Vast disparities continue to exist between men and women, blacks and whites, and heterosexual and sexual minorities despite a plethora of legal changes that work against discrimination, particularly concerning race and gender. In the Post Civil-Rights era new covert forms of discrimination have replaced the older overt forms which, when combined with the ideology of individualism, prevents the majority of dominant group members from recognizing and thus working to change the status quo. Scholars of social justice research often recommend “progressives” or “liberals” as likely candidates for building a collective identity with subordinate group members to push for change. These scholars, however, fail to specifically name individuals with the greatest access to power and influence – white heterosexual men. Using a qualitative research design, I interviewed forty white heterosexual men concerning their identity as a progressive. First I examined their attitudes toward subordinate group members across three areas of stratification – race, gender and sexual orientation; then I explored their knowledge of privilege; and finally I investigated what actions, if any, they are taking to reduce any of the social problems they recognize. My data reveal that these men hold a variety of attitudes and beliefs toward and about subordinate group members and the inequality they experience. Some use more mainstream colorblind, gender blind individualistic ideologies to discuss the reasons behind inequality. Others held a more in-depth knowledge of the ways institutions and structure play a role. Nearly all supported same-sex marriage rights and the reproductive rights of women, but in the domestic sphere they do little to change the unequal division of labor and continue to follow more traditional surname patrilineal decent patterns thus emphasizing the “twin ideologies” Ridgeway (2011) notes impact women specifically. Most have developed alternative “private” masculinities and often disavow the hegemonic ideal, including a rejection of sports, and tend to hang out with other progressive men who have done the same although not exclusively. Fewer than half held some knowledge about their own privilege. Knowledge of privilege seems to be closely related to taking some forms of passive “checkbook” activism or, at minimum, consciously trying to do no harm. Notably, neither knowledge of inequality nor privilege moves these men to action. I conclude that white heterosexual men have learned to reconceptualize the relationship they have to their dominant group status through identification as a “progressive.” This identity is complex, contextual, and situational and can be used to both support and reject mainstream individualistic views of race, gender, and sexual orientation while also allowing these individuals to develop a moral identity against such inequality. However, the ideology of individualism maintains its stranglehold on action and activism. Indeed, none had deep meaningful relationships with people of color, feminist women, and/or activists – relationships which seem to be necessary for dominant group members to move from passively supporting equality to actually pushing for change – although being a progressive does appear to open the possibility for such experiences in the future.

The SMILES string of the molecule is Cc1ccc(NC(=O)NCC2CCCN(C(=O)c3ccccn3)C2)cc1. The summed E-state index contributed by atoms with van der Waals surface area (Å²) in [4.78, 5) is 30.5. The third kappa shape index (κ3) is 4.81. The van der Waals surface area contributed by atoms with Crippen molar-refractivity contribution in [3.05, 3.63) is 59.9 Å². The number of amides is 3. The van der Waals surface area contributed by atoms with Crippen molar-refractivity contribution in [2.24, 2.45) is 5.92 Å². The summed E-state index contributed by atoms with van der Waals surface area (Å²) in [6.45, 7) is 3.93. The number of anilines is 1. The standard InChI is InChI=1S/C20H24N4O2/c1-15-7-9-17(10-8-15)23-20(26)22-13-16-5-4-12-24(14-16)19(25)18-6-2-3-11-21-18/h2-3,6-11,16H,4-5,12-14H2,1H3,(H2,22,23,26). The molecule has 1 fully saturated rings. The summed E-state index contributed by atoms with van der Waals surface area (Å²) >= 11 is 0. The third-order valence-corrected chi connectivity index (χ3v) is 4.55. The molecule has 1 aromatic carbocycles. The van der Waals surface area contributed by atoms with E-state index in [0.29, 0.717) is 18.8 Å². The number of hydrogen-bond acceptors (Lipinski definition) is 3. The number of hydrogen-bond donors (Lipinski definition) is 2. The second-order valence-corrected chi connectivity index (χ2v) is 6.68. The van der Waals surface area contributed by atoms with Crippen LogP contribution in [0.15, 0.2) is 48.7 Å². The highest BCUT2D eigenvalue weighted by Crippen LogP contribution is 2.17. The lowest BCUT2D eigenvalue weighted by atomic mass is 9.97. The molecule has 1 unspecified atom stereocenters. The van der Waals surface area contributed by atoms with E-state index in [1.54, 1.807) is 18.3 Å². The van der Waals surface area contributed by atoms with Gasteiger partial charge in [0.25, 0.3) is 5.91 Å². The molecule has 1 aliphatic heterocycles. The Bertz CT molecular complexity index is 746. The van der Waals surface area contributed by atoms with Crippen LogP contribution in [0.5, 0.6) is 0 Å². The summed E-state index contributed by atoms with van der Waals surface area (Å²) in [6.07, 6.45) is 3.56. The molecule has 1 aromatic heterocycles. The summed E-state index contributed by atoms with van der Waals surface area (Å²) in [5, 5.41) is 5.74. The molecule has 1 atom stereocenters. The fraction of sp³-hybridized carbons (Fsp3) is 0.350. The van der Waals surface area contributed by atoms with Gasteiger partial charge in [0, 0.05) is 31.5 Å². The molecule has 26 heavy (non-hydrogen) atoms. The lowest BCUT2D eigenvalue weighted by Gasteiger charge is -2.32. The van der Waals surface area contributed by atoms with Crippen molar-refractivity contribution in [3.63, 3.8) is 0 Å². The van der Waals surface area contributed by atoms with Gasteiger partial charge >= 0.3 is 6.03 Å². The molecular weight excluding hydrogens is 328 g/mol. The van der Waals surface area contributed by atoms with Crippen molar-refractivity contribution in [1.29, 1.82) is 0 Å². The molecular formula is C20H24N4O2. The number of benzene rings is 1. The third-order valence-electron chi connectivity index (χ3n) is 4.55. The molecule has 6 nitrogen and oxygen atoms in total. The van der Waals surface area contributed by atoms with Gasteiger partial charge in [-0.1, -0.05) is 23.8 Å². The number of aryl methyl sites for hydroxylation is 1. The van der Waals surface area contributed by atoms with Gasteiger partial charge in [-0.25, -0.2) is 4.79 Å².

|Commitee:||Lopez, Steven, Roscigno, Vincent|
|School:||The Ohio State University|
|School Location:||United States -- Ohio|
|Source:||DAI-A 78/11(E), Dissertation Abstracts International|
|Keywords:||Gender, Heterosexual, Identity, Men, Orientation, Progressive, Race, Sexual, White|
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